The checks and restaurant closures come amid a background of diplomatic tensions and tit-for-tat sanctions between Russia and the West over the crisis in the Ukraine. The West has accused Russia of supporting pro-Russian militants.
Earlier this month, Russia imposed an embargo on food imports from the EU, US and some other Western countries, in response to sanctions over Ukraine.
On August 20, the regulator temporarily closed four Moscow restaurants as part of an ongoing investigation of McDonald’s.
The first ever McDonald’s in Pushkin Square, which opened in 1990, was one of the outlets that was shut. Restaurants on Manezh Square, Svobodny prospect 35b and Prospect Mira were also closed.
McDonald’s has been sued by Russia’s main consumer watchdog, urging the restaurant chain to withdraw certain products.
Rospotrebnadzor said its inspectors in the city of Novgorod, western Russia, had found violations of food standards by McDonald’s.
Cheeseburgers and Filet-o-Fish are among the foods named in the complaint.
Russia is a major market for McDonald’s.
In early April, McDonald’s suspended work at its three Crimean restaurants, following Russia’s annexation of the Ukrainian Black Sea peninsula.
McDonald’s operates about 400 restaurants in Russia. The first one opened in Moscow in 1990, and the burgers quickly became very popular among Russians.
The court case comes at a low point in Russian-US relations, after Washington imposed sanctions on some top Russian officials and firms allegedly linked to the pro-Russian uprising in eastern Ukraine.
Rospotrebnadzor’s complaint alleges contamination of a McDonald’s product tested in Novgorod and misleading nutritional information, Russian media report.
Separately, Russia’s food hygiene authorities have announced a ban on dairy imports from Ukraine.
Russian officials spoke of sub-standard quality controls. Dairy produce accounts for only a small fraction of Ukraine’s exports to Russia, Reuters news agency reports.
The ban follows similar moves against Ukrainian food and drink exports in recent months, amid a crisis in relations between Kiev and Moscow. The Ukrainian authorities say Russia is using trade to exert political pressure.
Previously Russia has also imposed such boycotts on Georgia and Moldova – former Soviet republics, like Ukraine, whose pro-Western policies have angered the Kremlin.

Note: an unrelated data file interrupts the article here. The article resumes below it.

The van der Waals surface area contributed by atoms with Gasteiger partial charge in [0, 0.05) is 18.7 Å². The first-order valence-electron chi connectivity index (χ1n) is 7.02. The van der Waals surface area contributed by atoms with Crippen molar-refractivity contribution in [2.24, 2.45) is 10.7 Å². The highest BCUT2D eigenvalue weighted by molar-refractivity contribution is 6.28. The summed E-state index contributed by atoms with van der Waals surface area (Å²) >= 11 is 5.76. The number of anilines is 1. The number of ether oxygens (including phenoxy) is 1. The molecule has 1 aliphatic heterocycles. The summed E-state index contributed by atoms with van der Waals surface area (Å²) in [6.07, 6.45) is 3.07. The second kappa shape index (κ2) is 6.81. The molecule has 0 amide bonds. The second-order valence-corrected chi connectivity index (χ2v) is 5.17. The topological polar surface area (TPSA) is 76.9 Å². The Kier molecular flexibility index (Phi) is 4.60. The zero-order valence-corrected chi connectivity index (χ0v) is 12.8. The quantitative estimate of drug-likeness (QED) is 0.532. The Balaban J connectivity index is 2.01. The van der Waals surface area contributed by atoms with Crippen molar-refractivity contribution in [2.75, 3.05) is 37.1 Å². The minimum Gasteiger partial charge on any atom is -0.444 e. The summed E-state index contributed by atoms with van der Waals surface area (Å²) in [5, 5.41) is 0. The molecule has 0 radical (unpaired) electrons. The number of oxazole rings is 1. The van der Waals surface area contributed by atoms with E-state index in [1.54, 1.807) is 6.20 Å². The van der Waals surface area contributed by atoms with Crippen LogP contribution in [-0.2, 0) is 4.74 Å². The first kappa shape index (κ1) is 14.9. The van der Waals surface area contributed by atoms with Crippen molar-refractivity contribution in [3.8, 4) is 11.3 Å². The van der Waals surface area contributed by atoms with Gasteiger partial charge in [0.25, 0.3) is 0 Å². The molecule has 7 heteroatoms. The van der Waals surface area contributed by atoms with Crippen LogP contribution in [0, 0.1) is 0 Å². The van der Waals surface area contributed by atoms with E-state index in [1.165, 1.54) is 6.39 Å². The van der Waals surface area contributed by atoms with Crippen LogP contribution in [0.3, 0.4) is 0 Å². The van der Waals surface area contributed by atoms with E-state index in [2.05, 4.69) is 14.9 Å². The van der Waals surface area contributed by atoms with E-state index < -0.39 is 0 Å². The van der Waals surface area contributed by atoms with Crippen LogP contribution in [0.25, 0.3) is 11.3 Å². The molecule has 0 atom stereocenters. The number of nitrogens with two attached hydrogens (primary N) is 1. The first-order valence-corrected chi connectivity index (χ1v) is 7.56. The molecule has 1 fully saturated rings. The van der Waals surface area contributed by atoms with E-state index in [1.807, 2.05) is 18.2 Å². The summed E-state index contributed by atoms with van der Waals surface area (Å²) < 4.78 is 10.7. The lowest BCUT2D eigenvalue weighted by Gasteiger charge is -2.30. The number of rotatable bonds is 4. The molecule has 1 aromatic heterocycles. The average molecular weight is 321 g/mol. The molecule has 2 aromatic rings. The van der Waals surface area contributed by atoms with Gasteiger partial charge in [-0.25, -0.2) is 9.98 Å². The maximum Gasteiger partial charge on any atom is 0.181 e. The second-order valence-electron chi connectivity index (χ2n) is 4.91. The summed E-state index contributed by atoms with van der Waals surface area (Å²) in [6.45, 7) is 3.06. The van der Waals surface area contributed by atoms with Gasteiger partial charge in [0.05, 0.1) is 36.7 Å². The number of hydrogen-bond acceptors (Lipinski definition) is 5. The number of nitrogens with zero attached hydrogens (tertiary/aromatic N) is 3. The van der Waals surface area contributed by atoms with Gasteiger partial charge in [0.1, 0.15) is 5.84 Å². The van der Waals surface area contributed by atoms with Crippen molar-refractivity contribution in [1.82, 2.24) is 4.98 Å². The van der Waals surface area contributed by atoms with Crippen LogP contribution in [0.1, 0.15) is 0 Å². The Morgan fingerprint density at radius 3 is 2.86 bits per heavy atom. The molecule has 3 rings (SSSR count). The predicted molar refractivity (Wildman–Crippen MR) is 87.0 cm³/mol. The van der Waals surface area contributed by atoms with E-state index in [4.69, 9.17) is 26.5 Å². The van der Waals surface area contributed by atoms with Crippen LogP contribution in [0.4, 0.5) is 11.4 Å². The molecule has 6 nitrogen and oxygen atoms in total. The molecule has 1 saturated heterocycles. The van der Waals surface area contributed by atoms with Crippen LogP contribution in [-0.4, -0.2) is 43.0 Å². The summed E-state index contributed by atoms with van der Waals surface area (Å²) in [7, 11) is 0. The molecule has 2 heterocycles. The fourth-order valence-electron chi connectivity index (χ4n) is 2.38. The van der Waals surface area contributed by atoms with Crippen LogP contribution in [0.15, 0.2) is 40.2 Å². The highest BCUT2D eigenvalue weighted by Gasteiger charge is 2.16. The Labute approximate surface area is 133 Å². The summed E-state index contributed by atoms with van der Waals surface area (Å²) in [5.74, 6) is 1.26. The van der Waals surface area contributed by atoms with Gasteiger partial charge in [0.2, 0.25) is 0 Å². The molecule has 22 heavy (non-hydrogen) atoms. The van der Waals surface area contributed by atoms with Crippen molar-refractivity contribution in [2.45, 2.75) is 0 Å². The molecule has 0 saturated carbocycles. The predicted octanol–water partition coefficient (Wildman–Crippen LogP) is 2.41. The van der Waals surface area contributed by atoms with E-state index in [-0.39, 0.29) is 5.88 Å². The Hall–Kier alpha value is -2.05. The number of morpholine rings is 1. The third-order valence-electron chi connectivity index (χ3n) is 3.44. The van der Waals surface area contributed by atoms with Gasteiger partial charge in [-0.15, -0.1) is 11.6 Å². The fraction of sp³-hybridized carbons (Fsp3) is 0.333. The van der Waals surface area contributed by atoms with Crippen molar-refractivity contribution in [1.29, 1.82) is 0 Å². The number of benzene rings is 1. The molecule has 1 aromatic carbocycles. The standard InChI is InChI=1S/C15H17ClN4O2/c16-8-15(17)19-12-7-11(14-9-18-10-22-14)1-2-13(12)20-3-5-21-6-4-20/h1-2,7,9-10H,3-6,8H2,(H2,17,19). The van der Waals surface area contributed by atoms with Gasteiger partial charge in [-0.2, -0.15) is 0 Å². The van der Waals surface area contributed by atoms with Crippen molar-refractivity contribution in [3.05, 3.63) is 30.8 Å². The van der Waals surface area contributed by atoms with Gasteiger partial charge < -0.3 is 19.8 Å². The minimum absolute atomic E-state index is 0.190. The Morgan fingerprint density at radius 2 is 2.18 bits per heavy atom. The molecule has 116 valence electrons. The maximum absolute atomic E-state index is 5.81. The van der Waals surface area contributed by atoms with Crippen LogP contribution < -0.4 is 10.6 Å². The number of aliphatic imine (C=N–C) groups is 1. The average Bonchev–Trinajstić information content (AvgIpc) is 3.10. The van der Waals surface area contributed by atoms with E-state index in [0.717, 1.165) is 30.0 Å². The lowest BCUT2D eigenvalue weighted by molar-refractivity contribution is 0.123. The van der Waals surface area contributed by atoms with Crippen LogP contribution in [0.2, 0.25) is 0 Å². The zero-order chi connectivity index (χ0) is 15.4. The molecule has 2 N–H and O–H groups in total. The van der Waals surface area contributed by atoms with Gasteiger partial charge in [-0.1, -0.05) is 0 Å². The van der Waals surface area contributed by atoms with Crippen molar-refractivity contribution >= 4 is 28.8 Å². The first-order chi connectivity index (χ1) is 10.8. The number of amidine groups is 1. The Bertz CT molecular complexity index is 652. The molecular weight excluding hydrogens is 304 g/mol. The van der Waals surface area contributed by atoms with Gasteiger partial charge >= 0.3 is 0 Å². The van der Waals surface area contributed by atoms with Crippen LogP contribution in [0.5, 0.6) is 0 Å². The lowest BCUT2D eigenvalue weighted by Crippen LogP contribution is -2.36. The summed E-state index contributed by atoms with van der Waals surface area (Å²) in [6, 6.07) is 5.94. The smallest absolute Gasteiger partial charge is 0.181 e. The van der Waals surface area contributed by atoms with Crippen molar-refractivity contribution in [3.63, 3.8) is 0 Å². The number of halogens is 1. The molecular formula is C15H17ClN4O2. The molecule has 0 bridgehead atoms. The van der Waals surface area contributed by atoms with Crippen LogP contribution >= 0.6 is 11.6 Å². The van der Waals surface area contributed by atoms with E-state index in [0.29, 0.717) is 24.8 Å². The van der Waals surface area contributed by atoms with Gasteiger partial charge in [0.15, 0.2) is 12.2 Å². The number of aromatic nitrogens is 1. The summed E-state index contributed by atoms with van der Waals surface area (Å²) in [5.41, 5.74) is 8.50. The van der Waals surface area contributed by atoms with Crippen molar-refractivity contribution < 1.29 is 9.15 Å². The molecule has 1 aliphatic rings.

McDonald’s has decided to suspend operations at its three Crimean restaurants following ongoing diplomatic tensions in the region.
The company said that it would try to support staff, and hopes to re-open its restaurants in Simferopol, Sevastopol and Yalta as soon as possible.
McDonald’s is the second in the Crimea to alter its operations after heightened tensions between Russia and the west.
Deutsche Post said on Thursday that it was no longer accepting letters for Crimea.
“Due to operational reasons beyond our control, McDonald’s has taken the decision to temporarily close our three restaurants in Simferopol, Sevastopol and Yalta,” McDonald’s said.
A Reuters report said that the company had offered to relocate staff who wished to move to Ukraine.
According to a Kiev-based restaurant consulting group, losing the three restaurants would only result in a 5 percent loss for McDonald’s Ukraine Ltd, where the average daily revenue for each restaurant is about $8,800 (100,000 UAH).
“Calculating net income at about 30 percent of revenue, with the Crimean restaurants remaining closed the American corporation will lose $240,000 [UAH 2.7 million] in profits each month,” Olga Nasonova, director of Restaurant Consulting, told Russia Forbes.
According to Olga Nasonova, McDonald’s has invested about $10 million in the three sites.
A McDonald’s restaurant was first opened on May 24, 1997 in Kiev, and the company now has 79 restaurants in 23 cities across Ukraine.
McDonald’s is the fifth most popular restaurant for Ukrainians, according to Olga Nasonova. There are more than 300 restaurant locations in Russia.